Outline of the Report of
The Working Group on Electronic Money and Electronic Payment Systems has been discussing various issues surrounding electronic money and electronic payment, including ensuring security measures, establishing fair transaction rules, and requiring a minimum level of fitness and propriety on the part of the providers of electronic money and electronic payment, with an eye to cultivating an environment for their sound growth in Japan, an environment that responds to the development of new payment services using information and communication technologies. On May 23, 1997, the Working Group compiled a report, an outline of which is given as below.
1. Current State of Electronic Money and Electronic Payment
(1) Electronic technologies are increasingly being used in the financial services industry due to recent developments in information and communication technologies. Formerly, this was evident only in the field of corporate wholesale payment, but recently various experiments have been being conducted in the field of consumer retail payment. In Japan, electronic technologies are used in the field of financial services, but it is only recently that measures have been taken aiming at their wide use in the field of small-value retail payment.
(2) New payment services using information and communication technologies can be tentatively categorized into the electronic "value" that transaction parties exchange with each other (electronic means of payment), and electronic "ways" such as those that instruct financial institutions to transfer deposits (electronic ways of payment). We refer to "electronic money" as meaning electronic means of payment and "electronic payment" as meaning electronic payment in general including new forms of electronic ways of payment.
2. Considerations on Electronic Money and Electronic Payment
Electronic money and electronic payment will enhance payment functions in the financial sector by providing effective means and ways of payment. Therefore, from the viewpoint of user utility, the cultivation of an environment that effectively supports the sound and smooth development and prevalence of electronic money and electronic payment is important. Also important in this regard are the encouragement of private sector technological developments and efforts because of the rapid innovation in technology, the cultivation of an environment that makes it easy for consumers to use electronic money and electronic payment and that enhances their prevalence, and the bolstering of international inter-operability in view of cross-border use.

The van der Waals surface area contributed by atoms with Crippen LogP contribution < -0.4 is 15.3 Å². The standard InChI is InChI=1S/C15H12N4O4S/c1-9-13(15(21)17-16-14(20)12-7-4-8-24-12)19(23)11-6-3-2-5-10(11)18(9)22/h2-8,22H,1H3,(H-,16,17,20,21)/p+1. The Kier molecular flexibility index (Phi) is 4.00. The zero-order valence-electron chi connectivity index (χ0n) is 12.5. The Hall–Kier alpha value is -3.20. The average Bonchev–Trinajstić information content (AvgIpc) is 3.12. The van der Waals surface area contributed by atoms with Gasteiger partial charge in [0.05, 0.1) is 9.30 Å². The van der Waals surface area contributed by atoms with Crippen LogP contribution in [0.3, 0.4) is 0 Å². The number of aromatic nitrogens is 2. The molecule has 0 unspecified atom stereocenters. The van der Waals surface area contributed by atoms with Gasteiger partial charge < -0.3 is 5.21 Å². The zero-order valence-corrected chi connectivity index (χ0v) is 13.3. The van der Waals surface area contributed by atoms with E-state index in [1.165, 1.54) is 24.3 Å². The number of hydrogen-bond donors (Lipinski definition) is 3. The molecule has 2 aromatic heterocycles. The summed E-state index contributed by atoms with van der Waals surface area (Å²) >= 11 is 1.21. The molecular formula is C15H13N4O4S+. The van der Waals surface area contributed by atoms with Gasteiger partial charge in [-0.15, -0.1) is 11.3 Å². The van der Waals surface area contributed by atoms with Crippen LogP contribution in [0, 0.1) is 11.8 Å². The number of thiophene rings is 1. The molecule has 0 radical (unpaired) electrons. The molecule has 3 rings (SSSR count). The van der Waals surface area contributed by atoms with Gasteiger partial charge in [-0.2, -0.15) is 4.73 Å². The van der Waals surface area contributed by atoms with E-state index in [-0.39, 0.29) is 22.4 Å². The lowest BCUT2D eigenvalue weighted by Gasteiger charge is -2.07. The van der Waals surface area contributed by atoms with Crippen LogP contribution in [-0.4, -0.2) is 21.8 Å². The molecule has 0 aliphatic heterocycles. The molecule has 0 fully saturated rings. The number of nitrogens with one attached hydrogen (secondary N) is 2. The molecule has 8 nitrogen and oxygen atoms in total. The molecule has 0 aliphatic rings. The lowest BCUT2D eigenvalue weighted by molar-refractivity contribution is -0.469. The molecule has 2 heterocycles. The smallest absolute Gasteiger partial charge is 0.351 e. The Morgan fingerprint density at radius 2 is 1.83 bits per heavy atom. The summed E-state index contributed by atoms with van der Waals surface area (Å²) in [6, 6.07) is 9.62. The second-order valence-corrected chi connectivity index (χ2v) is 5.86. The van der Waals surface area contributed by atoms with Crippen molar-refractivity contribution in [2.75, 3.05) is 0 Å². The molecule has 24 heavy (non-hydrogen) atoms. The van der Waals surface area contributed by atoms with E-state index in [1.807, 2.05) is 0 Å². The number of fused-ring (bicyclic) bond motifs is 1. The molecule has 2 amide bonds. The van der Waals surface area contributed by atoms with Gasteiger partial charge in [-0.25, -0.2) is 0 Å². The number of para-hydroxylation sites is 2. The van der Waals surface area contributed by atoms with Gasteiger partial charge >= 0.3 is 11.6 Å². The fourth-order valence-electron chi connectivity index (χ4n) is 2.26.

3. Technology Used in Electronic Money and Electronic Payment
(1) Electronic money and electronic payment entail the risks of counterfeiting and tampering. Achieving an acceptable level of effective security is possible through the use of advanced cryptographic technologies and electronic devices; that notwithstanding, constant review in light of new technological developments will still be necessary.
(2) Technical security measures should basically be the responsibility of service providers, and their level should be determined through consumer choice. In this respect it is necessary that notices by the Ministry of Finance on electronic fund transfers be reviewed and possibly abolished, while measures be considered that ensure the disclosure of information on security measures in comparable forms and ensure the probity of such information. For those targeted at small-value consumer payment, appropriate consumer protection measures are necessary in light of the need to cultivate an environment that allows consumers who do not understand advanced technologies to nonetheless use electronic money and electronic payment securely.
4. Transaction Rules Concerning Electronic Money and Electronic Payment
(1) For electronic money and electronic payment aimed at small-value retail payment, there is a need to assure fair procedures such as adequate disclosure by service providers on such things as the content of services and convenient conflict resolution process, as well as the formation of fair transaction rules to limit consumer loss in case of accident, with an eye to cultivating an environment that allows consumers who have limited technical knowledge and a limited ability to bear such losses. Especially in regard to such new services as electronic money, in order to enhance their sound and smooth prevalence, it is appropriate that government involvement in promoting the formation of fair transaction rules be considered.